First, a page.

As the climate action manager for the City of Victoria - the commercial hub of the capital region - Allison Ashcroft knew that she needed to engage the business community. As the one person on the city’s sustainability team, she also knew that she needed help. With her background as an accountant, Allison turned to data - and data that would inspire.
"I knew that businesses were time restricted and not commonly engaged by local governments," Allison said. "I was looking for something that was short, sweet and visually captivating."
The result was the first Business Energy and Emissions Profile (BEEP) with the emissions profiles of the four highest-emitting sectors, coupled with a call to action. Allison’s accounting rigour inspired a series of iterations that ultimately created a digitized version that includes evidence-based trends, captivating visuals and an interactive mapping element that shows carbon hot-spots on a dashboard.
“We knew that if we found a way to make it more accessible, dynamic and attractive, people would use it more,” Allison said. “People could play with the new dashboard a lot more than a static graphic.”
The positive reactions from businesses to the data, as Allison began using it, made her rethink her approach to data.
“I first realized how significant this was when the dashboard showed the impacts spatially,” she said. “It really drew businesses in, especially since it was a map of a city they knew. When they could see that eight hotels had 60% of all the impact in the industry, there was no need to do a big education campaign. You just engaged those businesses.”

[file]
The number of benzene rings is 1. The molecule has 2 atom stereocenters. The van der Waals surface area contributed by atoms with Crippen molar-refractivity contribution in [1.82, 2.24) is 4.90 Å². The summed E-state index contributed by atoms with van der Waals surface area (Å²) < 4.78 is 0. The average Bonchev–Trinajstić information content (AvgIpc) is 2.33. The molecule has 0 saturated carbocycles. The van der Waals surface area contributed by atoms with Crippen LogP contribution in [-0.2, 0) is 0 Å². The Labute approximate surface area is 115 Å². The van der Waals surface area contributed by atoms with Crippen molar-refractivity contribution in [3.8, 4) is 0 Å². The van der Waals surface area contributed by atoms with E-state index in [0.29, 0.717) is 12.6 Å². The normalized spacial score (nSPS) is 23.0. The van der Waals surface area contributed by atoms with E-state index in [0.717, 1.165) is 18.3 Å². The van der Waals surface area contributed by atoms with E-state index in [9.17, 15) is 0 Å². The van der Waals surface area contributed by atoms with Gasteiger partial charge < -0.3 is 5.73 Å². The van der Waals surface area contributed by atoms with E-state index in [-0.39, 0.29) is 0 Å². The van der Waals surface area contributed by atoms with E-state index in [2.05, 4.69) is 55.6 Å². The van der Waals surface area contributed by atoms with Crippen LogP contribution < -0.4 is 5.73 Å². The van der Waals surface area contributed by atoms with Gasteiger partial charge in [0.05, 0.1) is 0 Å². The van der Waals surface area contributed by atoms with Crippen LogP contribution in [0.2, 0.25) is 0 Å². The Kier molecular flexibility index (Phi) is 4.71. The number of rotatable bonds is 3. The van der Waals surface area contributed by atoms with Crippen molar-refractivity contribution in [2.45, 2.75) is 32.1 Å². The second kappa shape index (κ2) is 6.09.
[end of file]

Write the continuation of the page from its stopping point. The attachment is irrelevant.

This began a series of targeted engagements. For example, the BEEP allowed Allison to see that restaurants could save 2-4% of their operating costs if they implemented energy reduction measures. She knew that profit margins for restaurants averaged only 2-4%, and that most of their expenses were fixed in salaries and food costs, so that this savings would be an invaluable doubling of their profit margins.
Allison knew that hotels had a big water footprint, and though the BEEP didn’t measure water, used its energy data to engage hotels in the Environmental Protection Agency’s WaterSense program and its H2Otel Challenge.
"It starts a conversation with businesses that want to be engaged," she said. "The education helps businesses start to take action before regulations come down."
The reverse is true too. The early business insights from emissions reductions programs like Climate Smart can make regulations smarter. Climate Smart’s program allows companies to not only find their biggest opportunities for action, but to track progress over time. By seeing the ROI for businesses, Victoria could decide whether to scale up the projects at the sector or building level.
“We like to see what works at a smaller level” said Steve Young, the City of Victoria’s Climate and Environmental Sustainability Specialist. “That can then be used to inform policy development.”
Steve was part of the BEEP prototype team, and has begun to experiment with overlaying BEEP data with building age and construction type and socioeconomic data, to find new opportunities for emissions reduction.
“If we overlay that information, we can create really targeted policies,” he said. “This is how we can get the best benefits from them.”